Governor Pat McCrory’s plan to focus on job training and new technology is shortsighted, says Thorp, and overlooks the importance of educating students for lifelong learning.
“It’s not possible for us to train students for the jobs that are there four years from when they enter, because we’re not able to predict the technological changes that we’re seeing in the world,” says Thorp. “Trying to guess what that will be four years from now for the class that’s coming here this summer- it wouldn’t work.”
Hillsborough Mayor Pro Tem Eric Hallman points to the liberal arts as an important job creator for the town of Hillsborough.
“You can’t throw a book without hitting a writer,” says Hallman. “With the interest in arts and culture and how that drives the economy, if you’re looking at job creators, that’s a job creator. Hillsborough is a specific example of that.”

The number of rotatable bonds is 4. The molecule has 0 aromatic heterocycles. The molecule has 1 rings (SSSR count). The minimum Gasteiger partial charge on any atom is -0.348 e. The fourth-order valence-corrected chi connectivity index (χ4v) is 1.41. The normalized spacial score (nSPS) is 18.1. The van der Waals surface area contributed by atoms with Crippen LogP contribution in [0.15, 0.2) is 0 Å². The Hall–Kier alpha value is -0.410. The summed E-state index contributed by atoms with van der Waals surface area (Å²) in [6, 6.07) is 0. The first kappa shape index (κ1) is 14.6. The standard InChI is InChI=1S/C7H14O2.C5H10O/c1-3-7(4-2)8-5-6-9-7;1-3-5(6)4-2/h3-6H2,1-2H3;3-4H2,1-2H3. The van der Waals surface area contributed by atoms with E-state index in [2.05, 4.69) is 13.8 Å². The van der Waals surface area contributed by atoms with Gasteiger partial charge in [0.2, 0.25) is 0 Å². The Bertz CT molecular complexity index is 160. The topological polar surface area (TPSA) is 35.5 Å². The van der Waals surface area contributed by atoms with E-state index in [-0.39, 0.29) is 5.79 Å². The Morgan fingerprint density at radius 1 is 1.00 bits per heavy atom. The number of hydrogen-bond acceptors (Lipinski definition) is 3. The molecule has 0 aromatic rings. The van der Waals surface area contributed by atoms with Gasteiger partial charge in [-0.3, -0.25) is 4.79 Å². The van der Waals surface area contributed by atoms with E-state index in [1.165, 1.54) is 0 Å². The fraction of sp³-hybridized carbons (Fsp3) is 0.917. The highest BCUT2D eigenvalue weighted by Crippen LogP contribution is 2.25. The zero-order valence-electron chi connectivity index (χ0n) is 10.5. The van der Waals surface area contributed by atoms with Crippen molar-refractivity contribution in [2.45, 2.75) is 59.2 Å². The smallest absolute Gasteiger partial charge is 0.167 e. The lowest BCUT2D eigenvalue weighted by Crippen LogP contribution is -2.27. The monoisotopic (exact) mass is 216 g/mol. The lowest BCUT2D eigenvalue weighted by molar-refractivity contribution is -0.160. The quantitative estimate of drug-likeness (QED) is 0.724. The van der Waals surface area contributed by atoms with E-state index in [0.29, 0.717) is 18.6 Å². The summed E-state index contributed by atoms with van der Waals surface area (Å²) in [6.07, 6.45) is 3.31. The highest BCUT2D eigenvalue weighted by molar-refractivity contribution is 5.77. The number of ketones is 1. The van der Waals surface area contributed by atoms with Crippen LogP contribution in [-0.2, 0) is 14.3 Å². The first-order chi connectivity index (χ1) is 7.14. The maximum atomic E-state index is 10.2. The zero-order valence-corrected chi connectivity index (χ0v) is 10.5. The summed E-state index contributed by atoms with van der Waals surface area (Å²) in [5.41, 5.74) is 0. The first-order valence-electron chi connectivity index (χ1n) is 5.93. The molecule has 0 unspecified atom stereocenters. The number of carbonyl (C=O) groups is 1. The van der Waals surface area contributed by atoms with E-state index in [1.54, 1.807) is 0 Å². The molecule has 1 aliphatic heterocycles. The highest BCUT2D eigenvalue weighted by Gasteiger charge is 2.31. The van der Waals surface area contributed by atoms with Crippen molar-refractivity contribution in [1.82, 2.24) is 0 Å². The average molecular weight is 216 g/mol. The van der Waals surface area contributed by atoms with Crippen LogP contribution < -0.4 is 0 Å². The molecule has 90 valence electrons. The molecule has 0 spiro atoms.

Because UNC and UNC Health Care are the largest employers in Orange County, Board of Commissioners Chair Barry Jacobs says the university sets the tone for public discourse in our communities.
“Intellectually, I think that the university contributes to an atmosphere of thought and discussion,” says Jacobs. “People criticize Orange County and Orange County government a lot of times because we talk so much before we make decisions, but we have an educated and informed electorate.”
Kleinschmidt says its time to call upon that engaged electorate to lobby for change at the state level, in order to protect the values of Orange County.
“We have to start somewhere, and it has to be college towns. It has to be communities that have that direct appreciation for what a university offers it and how it defines it, to stand up and educate those who are new to the policy making arena,” says Kleinschmidt.
Despite the challenges local leaders say they face from lawmakers in Raleigh, Thorp says his successor, incoming Chancellor Carol Folt, is poised and ready to defend the value of a liberal arts education.
“There are a lot of people around that are willing to fight for it. I think that Chancellor Folt will be the same way. It is something we’ve fought for in Chapel Hill a long time, and we’ll keep fighting.”http://chapelboro.com/news/community-forum/orange-county-leaders-say-its-time-to-stand-up-for-liberal-arts/